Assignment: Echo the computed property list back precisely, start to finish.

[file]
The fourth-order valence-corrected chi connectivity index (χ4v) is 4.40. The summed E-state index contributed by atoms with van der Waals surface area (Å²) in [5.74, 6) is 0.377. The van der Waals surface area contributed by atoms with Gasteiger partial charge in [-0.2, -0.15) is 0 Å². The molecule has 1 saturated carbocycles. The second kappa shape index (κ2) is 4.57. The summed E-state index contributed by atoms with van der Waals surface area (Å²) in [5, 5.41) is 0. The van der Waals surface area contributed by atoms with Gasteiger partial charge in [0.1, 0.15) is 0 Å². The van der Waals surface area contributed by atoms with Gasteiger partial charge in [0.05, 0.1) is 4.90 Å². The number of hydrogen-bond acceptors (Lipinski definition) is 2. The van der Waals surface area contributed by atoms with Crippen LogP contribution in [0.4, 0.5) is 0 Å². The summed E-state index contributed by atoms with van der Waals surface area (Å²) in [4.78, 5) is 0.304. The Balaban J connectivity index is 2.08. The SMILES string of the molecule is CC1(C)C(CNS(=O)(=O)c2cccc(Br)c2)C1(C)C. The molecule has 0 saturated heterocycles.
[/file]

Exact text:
The fourth-order valence-corrected chi connectivity index (χ4v) is 4.40. The summed E-state index contributed by atoms with van der Waals surface area (Å²) in [5.74, 6) is 0.377. The van der Waals surface area contributed by atoms with Gasteiger partial charge in [-0.2, -0.15) is 0 Å². The molecule has 1 saturated carbocycles. The second kappa shape index (κ2) is 4.57. The summed E-state index contributed by atoms with van der Waals surface area (Å²) in [5, 5.41) is 0. The van der Waals surface area contributed by atoms with Gasteiger partial charge in [0.1, 0.15) is 0 Å². The van der Waals surface area contributed by atoms with Gasteiger partial charge in [0.05, 0.1) is 4.90 Å². The number of hydrogen-bond acceptors (Lipinski definition) is 2. The van der Waals surface area contributed by atoms with Crippen LogP contribution in [0.4, 0.5) is 0 Å². The summed E-state index contributed by atoms with van der Waals surface area (Å²) in [4.78, 5) is 0.304. The Balaban J connectivity index is 2.08. The SMILES string of the molecule is CC1(C)C(CNS(=O)(=O)c2cccc(Br)c2)C1(C)C. The molecule has 0 saturated heterocycles.